[Numpy-discussion] complex division
David M. Cooke
cookedm at physics.mcmaster.ca
Sun Feb 19 16:25:02 CST 2006
On Sun, Feb 19, 2006 at 03:32:34PM -0700, Tim Hochberg wrote:
>
> While rummaging around Python's complexobject.c looking for code to
> steal for complex power, I came across the following comment relating to
> complex division:
>
> /******************************************************************
> This was the original algorithm. It's grossly prone to spurious
> overflow and underflow errors. It also merrily divides by 0 despite
> checking for that(!). The code still serves a doc purpose here, as
> the algorithm following is a simple by-cases transformation of this
> one:
>
> Py_complex r;
> double d = b.real*b.real + b.imag*b.imag;
> if (d == 0.)
> errno = EDOM;
> r.real = (a.real*b.real + a.imag*b.imag)/d;
> r.imag = (a.imag*b.real - a.real*b.imag)/d;
> return r;
> ******************************************************************/
>
> /* This algorithm is better, and is pretty obvious: first
> divide the
> * numerators and denominator by whichever of {b.real, b.imag} has
> * larger magnitude. The earliest reference I found was to CACM
> * Algorithm 116 (Complex Division, Robert L. Smith, Stanford
> * University). As usual, though, we're still ignoring all IEEE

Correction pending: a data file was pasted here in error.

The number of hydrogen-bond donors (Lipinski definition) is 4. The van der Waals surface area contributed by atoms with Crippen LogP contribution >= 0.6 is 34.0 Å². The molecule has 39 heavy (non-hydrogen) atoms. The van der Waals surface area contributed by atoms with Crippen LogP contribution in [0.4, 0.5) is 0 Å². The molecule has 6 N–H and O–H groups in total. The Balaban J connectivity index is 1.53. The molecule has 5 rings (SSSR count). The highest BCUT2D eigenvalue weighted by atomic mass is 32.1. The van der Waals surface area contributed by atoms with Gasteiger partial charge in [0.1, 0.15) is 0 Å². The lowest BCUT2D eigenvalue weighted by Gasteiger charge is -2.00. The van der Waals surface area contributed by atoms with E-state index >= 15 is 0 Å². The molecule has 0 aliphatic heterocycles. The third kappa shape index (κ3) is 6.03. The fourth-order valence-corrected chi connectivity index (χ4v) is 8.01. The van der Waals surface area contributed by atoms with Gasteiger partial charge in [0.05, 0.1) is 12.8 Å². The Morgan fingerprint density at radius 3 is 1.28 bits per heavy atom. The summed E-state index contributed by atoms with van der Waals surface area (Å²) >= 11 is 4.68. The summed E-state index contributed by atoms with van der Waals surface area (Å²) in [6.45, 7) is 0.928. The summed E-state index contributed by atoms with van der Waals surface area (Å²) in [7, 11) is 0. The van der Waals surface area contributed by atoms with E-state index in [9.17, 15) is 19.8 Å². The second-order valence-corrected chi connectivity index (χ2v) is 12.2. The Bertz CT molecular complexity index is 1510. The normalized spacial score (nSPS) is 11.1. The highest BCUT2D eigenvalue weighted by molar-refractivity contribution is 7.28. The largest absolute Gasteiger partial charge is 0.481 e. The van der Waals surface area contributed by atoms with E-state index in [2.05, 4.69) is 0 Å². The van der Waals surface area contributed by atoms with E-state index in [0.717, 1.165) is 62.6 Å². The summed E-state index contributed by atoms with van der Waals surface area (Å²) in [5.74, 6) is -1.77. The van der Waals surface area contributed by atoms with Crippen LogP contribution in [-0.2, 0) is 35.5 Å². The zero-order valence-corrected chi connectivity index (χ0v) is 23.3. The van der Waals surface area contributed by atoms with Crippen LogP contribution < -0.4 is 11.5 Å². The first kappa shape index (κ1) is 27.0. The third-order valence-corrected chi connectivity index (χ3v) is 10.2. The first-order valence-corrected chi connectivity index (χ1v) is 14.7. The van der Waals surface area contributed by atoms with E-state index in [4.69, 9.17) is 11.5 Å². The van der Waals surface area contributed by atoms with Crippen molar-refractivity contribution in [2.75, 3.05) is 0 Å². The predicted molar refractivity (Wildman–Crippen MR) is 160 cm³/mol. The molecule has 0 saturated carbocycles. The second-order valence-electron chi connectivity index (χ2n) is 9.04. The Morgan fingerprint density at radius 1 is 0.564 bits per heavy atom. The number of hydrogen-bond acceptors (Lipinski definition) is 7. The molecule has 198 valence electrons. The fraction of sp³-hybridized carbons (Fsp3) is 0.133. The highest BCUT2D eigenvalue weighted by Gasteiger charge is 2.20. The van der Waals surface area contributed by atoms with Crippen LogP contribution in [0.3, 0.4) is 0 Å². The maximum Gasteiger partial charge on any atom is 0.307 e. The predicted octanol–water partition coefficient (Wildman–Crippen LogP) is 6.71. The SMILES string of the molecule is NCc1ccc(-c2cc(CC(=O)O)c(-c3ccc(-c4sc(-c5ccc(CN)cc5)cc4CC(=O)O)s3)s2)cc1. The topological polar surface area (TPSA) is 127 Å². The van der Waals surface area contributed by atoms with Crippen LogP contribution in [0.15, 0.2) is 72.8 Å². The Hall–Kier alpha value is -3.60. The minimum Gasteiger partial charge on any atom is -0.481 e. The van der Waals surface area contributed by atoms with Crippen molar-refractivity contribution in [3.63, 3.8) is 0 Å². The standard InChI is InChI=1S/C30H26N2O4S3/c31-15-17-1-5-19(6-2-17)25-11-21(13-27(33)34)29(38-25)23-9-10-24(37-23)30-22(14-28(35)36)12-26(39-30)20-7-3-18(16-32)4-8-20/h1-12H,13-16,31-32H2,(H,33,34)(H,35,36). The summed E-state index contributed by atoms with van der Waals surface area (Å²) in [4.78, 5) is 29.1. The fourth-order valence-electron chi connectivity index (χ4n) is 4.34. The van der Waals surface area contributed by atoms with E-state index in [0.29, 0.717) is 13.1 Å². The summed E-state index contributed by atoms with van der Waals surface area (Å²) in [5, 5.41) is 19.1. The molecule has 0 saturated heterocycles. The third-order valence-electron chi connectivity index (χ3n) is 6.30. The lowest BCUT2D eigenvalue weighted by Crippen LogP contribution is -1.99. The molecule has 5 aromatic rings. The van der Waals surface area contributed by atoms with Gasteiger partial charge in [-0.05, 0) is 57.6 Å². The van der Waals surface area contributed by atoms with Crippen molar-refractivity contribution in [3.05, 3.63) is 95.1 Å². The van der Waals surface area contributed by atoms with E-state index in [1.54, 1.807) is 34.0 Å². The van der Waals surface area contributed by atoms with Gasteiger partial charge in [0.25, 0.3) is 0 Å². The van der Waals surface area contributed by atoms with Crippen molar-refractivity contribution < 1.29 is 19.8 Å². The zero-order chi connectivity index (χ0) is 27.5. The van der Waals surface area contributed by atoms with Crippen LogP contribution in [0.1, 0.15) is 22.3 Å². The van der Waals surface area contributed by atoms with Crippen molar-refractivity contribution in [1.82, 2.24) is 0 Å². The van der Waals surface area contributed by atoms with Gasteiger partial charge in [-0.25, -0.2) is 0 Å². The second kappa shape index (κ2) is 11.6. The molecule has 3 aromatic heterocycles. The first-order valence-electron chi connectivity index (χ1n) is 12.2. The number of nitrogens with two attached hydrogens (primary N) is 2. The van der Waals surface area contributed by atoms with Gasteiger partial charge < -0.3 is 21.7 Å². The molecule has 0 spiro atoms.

> * endcases.
> */
>
> The algorithm shown, and maligned, in this comment is pretty much
> exactly what is done in numpy at present. The function goes on to use
> the improved algorithm, which I will include at the bottom of the post.
> It seems nearly certain that using this algorithm will result in some
> speed hit, although I'm not certain how much. I will probably try this
> out at some point and see what the speed hit, but in case I drop the
> ball I thought I'd throw this out there as something we should at least
> look at. In most cases, I'll take accuracy over raw speed (within reason).
>
> -tim
The condition for accuracy on this is
|Z - z| < epsilon |z|
where I'm using Z for the computed value of z=a/b, and epsilon is on the
order of machine accuracy.
As pointed out by Steward (ACM TOMS, v. 11, pg 238 (1985)), this doesn't
mean that the real and imaginary components are accurate. The example he
gives is a = 1e70 + 1e-70i and b=1e56+1e-56i, where z=a/b=1e14 + 1e-99i,
which is susceptible to underflow for a machine with 10 decimal digits
and a exponent range of +-99.
Priest (ACM TOMS v30, pg 389 (2004)) gives an alternative, which I won't
show here, b/c it does bit-twiddling with the double representation. But
it does a better job of handling overflow and underflow in intermediate
calculations, is competitive in terms of accuracy, and is faster (at
least on a 750 MHz UltraSPARC-III ;) than the other algorithms except
for the textbook version. One problem is the sample code is for double
precision; for single or longdouble, we'd have to figure out some magic
constants.
Maybe I'll look into it later, but for now Smith's algorithm is better
than the textbook one we were using :-)
--
|>|\/|<
/--------------------------------------------------------------------------\
|David M. Cooke http://arbutus.physics.mcmaster.ca/dmc/
|cookedm at physics.mcmaster.ca
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